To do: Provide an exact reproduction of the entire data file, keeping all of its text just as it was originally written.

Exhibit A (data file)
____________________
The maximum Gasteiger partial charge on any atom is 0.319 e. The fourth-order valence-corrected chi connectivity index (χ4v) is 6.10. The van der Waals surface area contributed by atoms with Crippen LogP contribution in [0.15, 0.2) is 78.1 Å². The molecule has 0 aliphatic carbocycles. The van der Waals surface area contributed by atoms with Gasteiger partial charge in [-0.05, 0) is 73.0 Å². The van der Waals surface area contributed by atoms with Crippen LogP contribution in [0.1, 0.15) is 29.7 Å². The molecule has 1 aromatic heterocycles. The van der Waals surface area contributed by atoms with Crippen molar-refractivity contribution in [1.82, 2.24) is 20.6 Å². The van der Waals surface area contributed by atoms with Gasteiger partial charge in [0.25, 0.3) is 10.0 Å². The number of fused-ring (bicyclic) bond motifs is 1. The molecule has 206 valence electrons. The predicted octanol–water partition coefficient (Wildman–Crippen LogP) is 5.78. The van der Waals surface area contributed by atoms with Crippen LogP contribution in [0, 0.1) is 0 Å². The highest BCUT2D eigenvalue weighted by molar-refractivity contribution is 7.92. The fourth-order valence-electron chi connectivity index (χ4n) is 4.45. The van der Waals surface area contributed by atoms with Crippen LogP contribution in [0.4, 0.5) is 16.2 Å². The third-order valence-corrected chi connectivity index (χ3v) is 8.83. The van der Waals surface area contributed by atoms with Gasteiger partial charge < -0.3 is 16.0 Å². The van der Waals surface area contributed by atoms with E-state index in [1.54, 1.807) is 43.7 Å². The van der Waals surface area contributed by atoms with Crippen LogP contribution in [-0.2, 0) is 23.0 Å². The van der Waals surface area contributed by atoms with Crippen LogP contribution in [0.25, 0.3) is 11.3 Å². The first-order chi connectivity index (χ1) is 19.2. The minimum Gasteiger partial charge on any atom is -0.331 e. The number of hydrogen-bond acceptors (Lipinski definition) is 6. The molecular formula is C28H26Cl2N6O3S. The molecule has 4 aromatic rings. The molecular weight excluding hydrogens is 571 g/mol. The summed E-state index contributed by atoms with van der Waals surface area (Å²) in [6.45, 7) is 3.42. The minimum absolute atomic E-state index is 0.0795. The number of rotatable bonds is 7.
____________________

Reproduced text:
The maximum Gasteiger partial charge on any atom is 0.319 e. The fourth-order valence-corrected chi connectivity index (χ4v) is 6.10. The van der Waals surface area contributed by atoms with Crippen LogP contribution in [0.15, 0.2) is 78.1 Å². The molecule has 0 aliphatic carbocycles. The van der Waals surface area contributed by atoms with Gasteiger partial charge in [-0.05, 0) is 73.0 Å². The van der Waals surface area contributed by atoms with Crippen LogP contribution in [0.1, 0.15) is 29.7 Å². The molecule has 1 aromatic heterocycles. The van der Waals surface area contributed by atoms with Crippen molar-refractivity contribution in [1.82, 2.24) is 20.6 Å². The van der Waals surface area contributed by atoms with Gasteiger partial charge in [0.25, 0.3) is 10.0 Å². The number of fused-ring (bicyclic) bond motifs is 1. The molecule has 206 valence electrons. The predicted octanol–water partition coefficient (Wildman–Crippen LogP) is 5.78. The van der Waals surface area contributed by atoms with Crippen LogP contribution in [0, 0.1) is 0 Å². The highest BCUT2D eigenvalue weighted by molar-refractivity contribution is 7.92. The fourth-order valence-electron chi connectivity index (χ4n) is 4.45. The van der Waals surface area contributed by atoms with Crippen LogP contribution in [0.4, 0.5) is 16.2 Å². The third-order valence-corrected chi connectivity index (χ3v) is 8.83. The van der Waals surface area contributed by atoms with Gasteiger partial charge < -0.3 is 16.0 Å². The van der Waals surface area contributed by atoms with E-state index in [1.54, 1.807) is 43.7 Å². The van der Waals surface area contributed by atoms with Crippen LogP contribution in [-0.2, 0) is 23.0 Å². The van der Waals surface area contributed by atoms with Crippen LogP contribution in [0.25, 0.3) is 11.3 Å². The first-order chi connectivity index (χ1) is 19.2. The minimum Gasteiger partial charge on any atom is -0.331 e. The number of hydrogen-bond acceptors (Lipinski definition) is 6. The molecular formula is C28H26Cl2N6O3S. The molecule has 4 aromatic rings. The molecular weight excluding hydrogens is 571 g/mol. The summed E-state index contributed by atoms with van der Waals surface area (Å²) in [6.45, 7) is 3.42. The minimum absolute atomic E-state index is 0.0795. The number of rotatable bonds is 7.